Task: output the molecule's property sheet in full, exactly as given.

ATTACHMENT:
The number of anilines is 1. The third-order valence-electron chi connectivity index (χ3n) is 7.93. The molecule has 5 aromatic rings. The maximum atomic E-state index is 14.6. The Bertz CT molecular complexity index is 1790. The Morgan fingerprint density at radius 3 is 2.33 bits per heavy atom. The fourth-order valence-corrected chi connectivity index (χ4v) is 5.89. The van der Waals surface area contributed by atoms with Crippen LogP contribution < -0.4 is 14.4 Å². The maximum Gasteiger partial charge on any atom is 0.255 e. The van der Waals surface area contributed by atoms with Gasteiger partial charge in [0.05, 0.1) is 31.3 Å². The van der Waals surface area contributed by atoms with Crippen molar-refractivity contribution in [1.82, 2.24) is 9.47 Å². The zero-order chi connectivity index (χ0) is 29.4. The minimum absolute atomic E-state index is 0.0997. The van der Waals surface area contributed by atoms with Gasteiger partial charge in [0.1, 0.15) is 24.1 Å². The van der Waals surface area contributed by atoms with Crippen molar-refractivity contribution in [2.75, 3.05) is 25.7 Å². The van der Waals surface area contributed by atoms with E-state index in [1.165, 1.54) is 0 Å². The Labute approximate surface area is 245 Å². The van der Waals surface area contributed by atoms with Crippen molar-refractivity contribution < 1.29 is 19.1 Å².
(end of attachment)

The number of anilines is 1. The third-order valence-electron chi connectivity index (χ3n) is 7.93. The molecule has 5 aromatic rings. The maximum atomic E-state index is 14.6. The Bertz CT molecular complexity index is 1790. The Morgan fingerprint density at radius 3 is 2.33 bits per heavy atom. The fourth-order valence-corrected chi connectivity index (χ4v) is 5.89. The van der Waals surface area contributed by atoms with Crippen LogP contribution < -0.4 is 14.4 Å². The maximum Gasteiger partial charge on any atom is 0.255 e. The van der Waals surface area contributed by atoms with Gasteiger partial charge in [0.05, 0.1) is 31.3 Å². The van der Waals surface area contributed by atoms with Crippen molar-refractivity contribution in [1.82, 2.24) is 9.47 Å². The zero-order chi connectivity index (χ0) is 29.4. The minimum absolute atomic E-state index is 0.0997. The van der Waals surface area contributed by atoms with Gasteiger partial charge in [0.1, 0.15) is 24.1 Å². The van der Waals surface area contributed by atoms with Crippen molar-refractivity contribution in [2.75, 3.05) is 25.7 Å². The van der Waals surface area contributed by atoms with E-state index in [1.165, 1.54) is 0 Å². The Labute approximate surface area is 245 Å². The van der Waals surface area contributed by atoms with Crippen molar-refractivity contribution < 1.29 is 19.1 Å².